He was also arrested and booked on multiple counts of operating while intoxicated and reckless driving in July, when he was stopped for driving the wrong way on the U.S. 20 Bypass.

That arrest, which he later blamed on an adverse reaction to a new multiple sclerosis medication, led to a reckless driving conviction, probation and substance abuse education.

Davis is also the subject of a lawsuit that accuses him of libeling four police officers in a letter to the Department of Justice in May 2014 related to the police tapes controversy.

He refused to address or even acknowledge those issues in a recent interview. Previously, however, he has blamed the media for the problem.

"Don't' believe what the media says," he told WNIT's "Politically Speaking" recently. "Yes, I've had less than desirable decisions that have happened ... but at the level some of these things have been taken to, I question the truthfulness about all of it."


Buttigieg has also faced criticism over past decisions

Notably, critics have questioned his handling of the police tapes controversy, which has divided the community and cost taxpayers more than $1 million in legal and settlement fees.

The problem, which dates to the previous administration, involves accusations of racism and criminal activity related to conversations recorded on a police department telephone line over a period of several months in 2010 and 2011.

As a member of the Common Council, Davis voted to subpoena the city for access to the recordings. The now 3-year-old case is currently making its way through the state and federal court systems.

Buttigieg is not opposed to the release of the tapes, but wants the courts to decide what can and cannot be released in order to avoid potential invasion of privacy issues and further litigation at taxpayer expense.

Davis, by contrast, would immediately release at least some of the material, he said, based on a recent federal court ruling.

"The city deserves to hear what's going on on those tapes," he said.

Critics also accuse the mayor of being insufficiently transparent in certain matters, including personnel matters.

Buttigieg defends his record, noting the city has handled more than 6,000 public records requests in three-plus years with no violations.

"I would stack our record on transparency up against anybody in this area or anywhere else," he said, "because it's something that we not only talk about but strongly believe makes this city a better place to live."

Cast Your Vote Early!


Ready to Vote?

You don't have to wait until Election Day on May 5th to cast your ballot. People are already able to vote early at the County-City Building in downtown South Bend during certain hours.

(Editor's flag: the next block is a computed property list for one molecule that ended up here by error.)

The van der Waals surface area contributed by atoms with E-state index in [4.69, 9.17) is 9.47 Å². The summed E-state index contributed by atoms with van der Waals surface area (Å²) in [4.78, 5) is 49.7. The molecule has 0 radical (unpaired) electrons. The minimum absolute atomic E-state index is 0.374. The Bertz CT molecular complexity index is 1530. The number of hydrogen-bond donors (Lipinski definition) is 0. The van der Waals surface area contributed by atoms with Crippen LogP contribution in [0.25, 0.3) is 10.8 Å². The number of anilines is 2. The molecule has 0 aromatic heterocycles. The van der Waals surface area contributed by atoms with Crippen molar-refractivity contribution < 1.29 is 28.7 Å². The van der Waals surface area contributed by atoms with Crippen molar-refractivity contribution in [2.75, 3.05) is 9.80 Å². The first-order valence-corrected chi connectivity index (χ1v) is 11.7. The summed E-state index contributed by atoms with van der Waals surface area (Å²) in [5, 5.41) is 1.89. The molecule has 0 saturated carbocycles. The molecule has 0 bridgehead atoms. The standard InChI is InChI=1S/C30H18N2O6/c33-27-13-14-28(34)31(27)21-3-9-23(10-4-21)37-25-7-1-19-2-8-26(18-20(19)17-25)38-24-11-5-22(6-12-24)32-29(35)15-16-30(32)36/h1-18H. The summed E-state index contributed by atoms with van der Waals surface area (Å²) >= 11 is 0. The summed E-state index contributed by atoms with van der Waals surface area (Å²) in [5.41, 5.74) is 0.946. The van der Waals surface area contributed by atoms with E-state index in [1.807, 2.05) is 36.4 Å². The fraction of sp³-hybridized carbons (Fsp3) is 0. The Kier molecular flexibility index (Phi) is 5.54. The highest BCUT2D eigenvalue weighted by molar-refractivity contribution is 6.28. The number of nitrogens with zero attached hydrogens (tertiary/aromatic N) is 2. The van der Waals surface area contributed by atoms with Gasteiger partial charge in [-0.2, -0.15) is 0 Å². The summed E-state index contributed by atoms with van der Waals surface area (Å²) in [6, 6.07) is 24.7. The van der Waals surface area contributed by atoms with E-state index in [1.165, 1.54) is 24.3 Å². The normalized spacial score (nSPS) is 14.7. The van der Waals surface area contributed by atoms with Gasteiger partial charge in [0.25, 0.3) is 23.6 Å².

Remember to bring a valid I.D. with you to the County-City Building (227 W. Jefferson Blvd.). 

Voting Hours

On weekdays, starting Monday April 7th, from 8:00 a.m. to 4:30 p.m. 

On the two Saturdays prior to primary Election Day (April 25 and May 2) from 8:00 a.m. to 4:00 p.m. 

Monday, May 4th (the day before Election Day) from 8:00 a.m. to noon.

For further information or to request absentee ballot, please call 574-235-9101 or 574-235-9105.
You can also contact the Pete for South Bend campaign at 574-288-8683. 

Mayor Pete Endorses Kareemah


Mayor endorses Fowler in clerk's race

By Erin Blasko, The South Bend Tribune

March 30, 2015

SOUTH BEND — Mayor Pete Buttigieg waded into the race for the Democratic nomination for city clerk on Monday, endorsing Deputy Clerk Kareemah Fowler over Common Council member Derek Dieter.

This marks the third major endorsement for Fowler after current Clerk John Voorde, a Democratic candidate for South Bend Common Council, and former South Bend Mayor and Indiana Lt. Gov. Joe Kernan.

“In this race for the extremely important position of South Bend city clerk, (Fowler) has demonstrated her ability to bring people together to get the job done and to get a better future for South Bend,” Buttigieg said.

He deflected questions about whether his decision to endorse Fowler had anything to do with his relationship with Dieter, with whom he has clashed on multiple occasions in the past.

But he noted the importance of the clerk in promoting a positive relationship between the administration and council.

“Too often in recent years we've had a lot of distractions that have taken focus away from the great potential that our community has,” he said. “That's why it's so important in this office to have somebody who is open, who is trustworthy, who is friendly and who is great at bringing people together.”

He said he does not intend to endorse any other primary candidates at this time.

Fowler, who joined the clerk's office in 2010, is a graduate of Riley High School and Bethel College, where she earned a bachelor's degree in organizational management. She previously worked in the county assessor's office.

Responding to the news Monday, Dieter, a retired former South Bend police officer, said he has not solicited any "big-name endorsements."

“I'd like to think that this will be based on who has the most experience in South Bend city government and who has the best plan for the future of the city clerk's office,” he said.